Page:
I\’ve been trying hard not to write about the weather, but the nights have been below zero for a week now and my frontal lobes, which is where I mostly write from, have been taken over by the state of the thermometer.
The farmers around here have been busy keeping their livestock from turning into deadstock. Driving past big dairy farms I notice that the veal calves, who are kept in individual plastic igloos away from the rest of the herd, are wearing snug little coats. I\’m sure the coats help some, though they can\’t compare to the warmth and comfort they would get from their mothers\’ bodies.
I have my own livestock concerns. How do you keep nine hens comfortable in such frigid temperatures? I\’ve read that using heat lamps weakens chickens\’ immune systems and makes them less resistant to bad weather. So I\’m limited to simpler techniques, such as delivering bucketfuls of warm drinking water laced with cider vinegar, and bowls of hot powdered milk thickened with laying mash. Also extra \”scratch\”–chopped grains that you throw on the ground so the hens can scratch for them, an activity which gives meaning to their lives. On sunny days I open wide the shed door so they can at least stand on the top step, the rest being snow covered, and get some vitamin D.
It\’s a kind of miracle that they have all survived so far. Just before Christmas the black hen developed an impacted crop. I won\’t go into detail, but the standard treatment for this condition involves getting the chicken to vomit. I did this several times but it didn\’t help much, and I was sure she wouldn\’t make it through the late December cold spell. But she is still alive, even though I suspect that her problem has not gone away completely.
A couple of red hens have chosen this particular time to molt. Chickens molt every year, usually in the fall, and they temporarily stop laying. My two molting hens are a pathetic sight: their long tail feathers are gone, and their heads are almost bald. Their backs and bellies are sparsely covered in the downy feathers that normally constitute a chicken\’s underwear. How would you like to go out in this weather in just your long johns?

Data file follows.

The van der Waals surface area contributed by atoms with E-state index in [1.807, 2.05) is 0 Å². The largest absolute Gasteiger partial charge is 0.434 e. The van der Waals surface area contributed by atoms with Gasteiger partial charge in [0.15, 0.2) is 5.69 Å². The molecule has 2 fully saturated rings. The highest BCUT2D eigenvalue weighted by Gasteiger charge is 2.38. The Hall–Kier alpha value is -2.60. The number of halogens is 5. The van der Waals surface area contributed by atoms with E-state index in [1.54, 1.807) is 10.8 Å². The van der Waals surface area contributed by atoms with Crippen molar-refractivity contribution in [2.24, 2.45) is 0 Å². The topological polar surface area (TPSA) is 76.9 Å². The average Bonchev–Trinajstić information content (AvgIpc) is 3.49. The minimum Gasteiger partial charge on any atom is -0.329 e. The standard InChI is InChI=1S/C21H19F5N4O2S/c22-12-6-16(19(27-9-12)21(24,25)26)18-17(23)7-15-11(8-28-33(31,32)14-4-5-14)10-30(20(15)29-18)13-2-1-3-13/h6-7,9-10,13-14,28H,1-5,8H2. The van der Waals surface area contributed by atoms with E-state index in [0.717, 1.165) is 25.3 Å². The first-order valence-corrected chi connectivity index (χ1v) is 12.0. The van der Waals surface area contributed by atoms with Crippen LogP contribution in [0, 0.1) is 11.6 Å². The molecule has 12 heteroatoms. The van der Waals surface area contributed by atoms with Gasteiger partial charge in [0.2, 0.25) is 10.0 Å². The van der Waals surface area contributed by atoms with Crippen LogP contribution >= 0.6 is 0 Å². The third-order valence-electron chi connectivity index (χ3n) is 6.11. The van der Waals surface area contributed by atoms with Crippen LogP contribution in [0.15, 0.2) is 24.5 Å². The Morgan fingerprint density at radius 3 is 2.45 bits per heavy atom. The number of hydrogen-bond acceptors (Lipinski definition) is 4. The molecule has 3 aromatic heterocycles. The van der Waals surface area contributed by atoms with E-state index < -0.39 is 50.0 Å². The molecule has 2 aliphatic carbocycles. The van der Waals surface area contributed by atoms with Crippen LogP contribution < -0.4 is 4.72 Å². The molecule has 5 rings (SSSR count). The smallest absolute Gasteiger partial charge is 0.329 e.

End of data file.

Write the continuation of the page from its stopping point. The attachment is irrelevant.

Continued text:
This is not a young flock. Three of the hens are three years old, and the rest are two. In an industrial egg farm they would be slaughtered. But despite advanced age, impacted crops and inopportune molts, I\’m getting five eggs a day from this hardy bunch. True, I turn on a light for them for several hours in the evening, which helps to keep them laying, but it shows remarkable enterprise on their part that they\’re laying at all.
Last night when I brought in the eggs, one had frozen in the nest. The expansion of the contents had made a long crack in the shell, through which I could see the intact inner membrane. I left the the egg in a bowl on the counter to defrost, thinking I would save it for the dogs.
This morning when I picked picked it up, mirabile dictu! the crack had disappeared. The contents had shrunk as they defrosted and the edges of the break had mended so perfectly that there was not a sign of the crack.
For all their apparent fragility, eggs are tough, and so are chickens.